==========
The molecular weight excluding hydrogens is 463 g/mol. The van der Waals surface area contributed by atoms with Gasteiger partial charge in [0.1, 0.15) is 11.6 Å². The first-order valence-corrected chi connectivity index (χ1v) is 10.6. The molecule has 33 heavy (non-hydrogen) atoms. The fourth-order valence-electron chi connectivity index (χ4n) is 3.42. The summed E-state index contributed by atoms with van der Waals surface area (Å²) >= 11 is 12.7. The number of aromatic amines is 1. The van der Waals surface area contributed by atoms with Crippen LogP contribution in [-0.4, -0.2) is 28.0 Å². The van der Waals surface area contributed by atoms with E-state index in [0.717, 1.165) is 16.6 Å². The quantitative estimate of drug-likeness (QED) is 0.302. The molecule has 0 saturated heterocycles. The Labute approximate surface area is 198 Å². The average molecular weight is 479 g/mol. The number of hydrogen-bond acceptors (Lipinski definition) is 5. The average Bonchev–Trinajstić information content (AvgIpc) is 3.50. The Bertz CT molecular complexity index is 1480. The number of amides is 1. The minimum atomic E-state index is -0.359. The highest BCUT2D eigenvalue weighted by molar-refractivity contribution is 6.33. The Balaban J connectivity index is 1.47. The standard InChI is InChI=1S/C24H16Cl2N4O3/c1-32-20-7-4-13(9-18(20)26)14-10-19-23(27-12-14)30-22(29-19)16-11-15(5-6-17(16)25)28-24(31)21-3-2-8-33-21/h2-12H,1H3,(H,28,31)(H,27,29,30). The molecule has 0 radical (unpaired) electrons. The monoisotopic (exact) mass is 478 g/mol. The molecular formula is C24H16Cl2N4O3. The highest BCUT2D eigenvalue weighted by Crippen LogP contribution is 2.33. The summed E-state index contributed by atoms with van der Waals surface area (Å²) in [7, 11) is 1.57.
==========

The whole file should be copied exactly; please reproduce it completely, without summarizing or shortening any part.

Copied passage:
The molecular weight excluding hydrogens is 463 g/mol. The van der Waals surface area contributed by atoms with Gasteiger partial charge in [0.1, 0.15) is 11.6 Å². The first-order valence-corrected chi connectivity index (χ1v) is 10.6. The molecule has 33 heavy (non-hydrogen) atoms. The fourth-order valence-electron chi connectivity index (χ4n) is 3.42. The summed E-state index contributed by atoms with van der Waals surface area (Å²) >= 11 is 12.7. The number of aromatic amines is 1. The van der Waals surface area contributed by atoms with Crippen LogP contribution in [-0.4, -0.2) is 28.0 Å². The van der Waals surface area contributed by atoms with E-state index in [0.717, 1.165) is 16.6 Å². The quantitative estimate of drug-likeness (QED) is 0.302. The molecule has 0 saturated heterocycles. The Labute approximate surface area is 198 Å². The average molecular weight is 479 g/mol. The number of hydrogen-bond acceptors (Lipinski definition) is 5. The average Bonchev–Trinajstić information content (AvgIpc) is 3.50. The Bertz CT molecular complexity index is 1480. The number of amides is 1. The minimum atomic E-state index is -0.359. The highest BCUT2D eigenvalue weighted by molar-refractivity contribution is 6.33. The Balaban J connectivity index is 1.47. The standard InChI is InChI=1S/C24H16Cl2N4O3/c1-32-20-7-4-13(9-18(20)26)14-10-19-23(27-12-14)30-22(29-19)16-11-15(5-6-17(16)25)28-24(31)21-3-2-8-33-21/h2-12H,1H3,(H,28,31)(H,27,29,30). The molecule has 0 radical (unpaired) electrons. The monoisotopic (exact) mass is 478 g/mol. The molecular formula is C24H16Cl2N4O3. The highest BCUT2D eigenvalue weighted by Crippen LogP contribution is 2.33. The summed E-state index contributed by atoms with van der Waals surface area (Å²) in [7, 11) is 1.57.